Worth paying for

by Jason Preston on January 2, 2009

I think one of the most important ideas that needs to spread through the internet at large is that some things are worth paying for. That’s how businesses are formed.

In past, newspapers have been worth paying for largely because the news was hard to get for free. The delivery service—the transmission of news—was worth paying for.

As everyone and their three-legged-dog now knows, the internet makes it close to impossible to build a business that charges for delivery of information. So if delivering information is no longer a service worth paying for, what is?

I’d be remiss if I didn’t point out that the reason I’m writing this post is because of a particular sentence in a resolutions for journalists post on everyday journalism:

The first step to reversing journalism’s tarnished image is to have the guts to dig for information the public can’t easily find themselves, and be an advocate of unbiased, straightforward truth.

That sounds like to key to a good news business plan to me: dig for information the public can’t easily find themselves. That’s your value right there.

I’ve argued for some time on this blog that newspapers need to find ways to continue charging money for their services. It’s just a matter of redefining that service.

I think that metered content is a great halfway-step idea that lets a newspaper charge people without stifling the conversation or gating access to a runaway popular story.

Start running your newspaper like it’s a product that’s worth paying for, and you’ll earn the privilege to charge for your service again.


1 Paul Balcerak 01.02.09 at 12:13 pm

I was thinking the other day — and I may have mentioned this somewhere before — that in order to charge for news on the ‘Net (and be successful) you’d have to convince every other news source to do it as well — kind of like what iTunes and Rhapsody did in the mp3 download biz after Metallica sunk Napster.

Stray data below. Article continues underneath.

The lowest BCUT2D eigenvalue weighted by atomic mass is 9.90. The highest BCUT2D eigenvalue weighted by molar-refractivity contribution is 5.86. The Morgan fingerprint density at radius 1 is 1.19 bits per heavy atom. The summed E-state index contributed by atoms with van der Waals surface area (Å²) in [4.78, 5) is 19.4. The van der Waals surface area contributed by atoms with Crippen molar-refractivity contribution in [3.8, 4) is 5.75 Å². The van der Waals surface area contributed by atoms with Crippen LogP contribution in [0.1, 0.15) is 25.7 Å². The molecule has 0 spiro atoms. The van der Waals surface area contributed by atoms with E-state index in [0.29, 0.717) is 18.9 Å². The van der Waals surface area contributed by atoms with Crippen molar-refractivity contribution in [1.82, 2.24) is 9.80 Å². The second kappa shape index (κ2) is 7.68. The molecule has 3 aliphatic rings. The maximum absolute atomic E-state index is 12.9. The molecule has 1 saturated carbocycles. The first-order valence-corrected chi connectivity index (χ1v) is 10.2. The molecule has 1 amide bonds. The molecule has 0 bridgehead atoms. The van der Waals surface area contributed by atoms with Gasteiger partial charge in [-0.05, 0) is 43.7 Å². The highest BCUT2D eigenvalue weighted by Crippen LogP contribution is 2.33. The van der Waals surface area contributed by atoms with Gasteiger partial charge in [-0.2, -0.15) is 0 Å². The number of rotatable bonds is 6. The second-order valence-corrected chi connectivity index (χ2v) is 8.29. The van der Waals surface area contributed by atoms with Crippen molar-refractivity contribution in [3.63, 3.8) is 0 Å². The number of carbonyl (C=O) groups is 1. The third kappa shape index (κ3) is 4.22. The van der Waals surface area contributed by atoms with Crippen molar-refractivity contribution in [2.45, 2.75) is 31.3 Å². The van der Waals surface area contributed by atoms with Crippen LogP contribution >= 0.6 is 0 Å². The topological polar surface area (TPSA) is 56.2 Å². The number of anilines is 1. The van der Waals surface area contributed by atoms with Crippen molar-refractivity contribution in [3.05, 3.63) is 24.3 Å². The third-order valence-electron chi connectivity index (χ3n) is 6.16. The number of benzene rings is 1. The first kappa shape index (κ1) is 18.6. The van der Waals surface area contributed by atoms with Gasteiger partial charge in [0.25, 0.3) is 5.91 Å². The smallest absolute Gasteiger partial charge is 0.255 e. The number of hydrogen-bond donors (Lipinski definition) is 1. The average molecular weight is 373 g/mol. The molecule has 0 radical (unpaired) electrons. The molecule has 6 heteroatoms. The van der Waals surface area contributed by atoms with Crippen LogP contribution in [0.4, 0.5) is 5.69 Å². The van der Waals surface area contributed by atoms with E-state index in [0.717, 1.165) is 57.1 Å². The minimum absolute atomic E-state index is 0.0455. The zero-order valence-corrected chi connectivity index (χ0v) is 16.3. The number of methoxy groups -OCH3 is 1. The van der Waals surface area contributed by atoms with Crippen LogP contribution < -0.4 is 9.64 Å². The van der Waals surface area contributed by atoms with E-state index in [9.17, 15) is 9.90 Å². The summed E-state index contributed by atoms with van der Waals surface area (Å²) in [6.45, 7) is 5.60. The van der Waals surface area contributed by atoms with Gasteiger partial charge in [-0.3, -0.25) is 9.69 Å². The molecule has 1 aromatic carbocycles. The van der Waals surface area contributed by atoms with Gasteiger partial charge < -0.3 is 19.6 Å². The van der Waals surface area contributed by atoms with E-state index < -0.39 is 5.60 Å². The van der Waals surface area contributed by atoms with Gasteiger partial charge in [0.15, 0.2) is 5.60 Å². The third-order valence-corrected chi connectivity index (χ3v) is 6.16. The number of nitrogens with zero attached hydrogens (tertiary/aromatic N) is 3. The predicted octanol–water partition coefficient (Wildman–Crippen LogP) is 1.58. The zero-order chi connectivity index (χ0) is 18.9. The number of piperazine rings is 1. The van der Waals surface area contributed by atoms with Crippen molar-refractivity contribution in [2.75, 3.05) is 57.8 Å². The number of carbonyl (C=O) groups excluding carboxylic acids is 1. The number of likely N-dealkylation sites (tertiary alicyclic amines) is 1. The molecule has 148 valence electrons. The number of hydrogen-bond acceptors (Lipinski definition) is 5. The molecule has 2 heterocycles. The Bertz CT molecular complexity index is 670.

Metered content on “bonus” material is another way to pull in a few bucks (it seems like ESPN makes a killing doing this) but I’m not convinced that enough people value investigative reporting (I assume that’s what you’re talking about) for it to “save” the business.

2 Jason Preston 01.02.09 at 12:26 pm

Paul – Investigative reporting is certainly a component of that, although it’s also access, not just time.

More basically, my point is that the news business used to be based on charging for something that was difficult to do: distributing information. Now everyone can distribute information for free, so fewer people are willing to pay for it, which means it’s time to find something new to charge for.

As for everyone doing it simultaneously, I’ve heard that one before, but I don’t buy it. In this particular case, a few papers just need to prove the market, and others will follow. I think the audience is less fickle than most people assume – there’s still such a thing as a loyal following.

3 Suzanne 01.02.09 at 12:28 pm

Glad to see my post inspired you!

I agree with the fact that people are willing to pay for quality content. This is something we’re banking on at my internship, The Public Press. But it better be the best content you can’t find anywhere else. Consumer Reports does this well, and big databases such as Lexis-Nexis are worth every penny.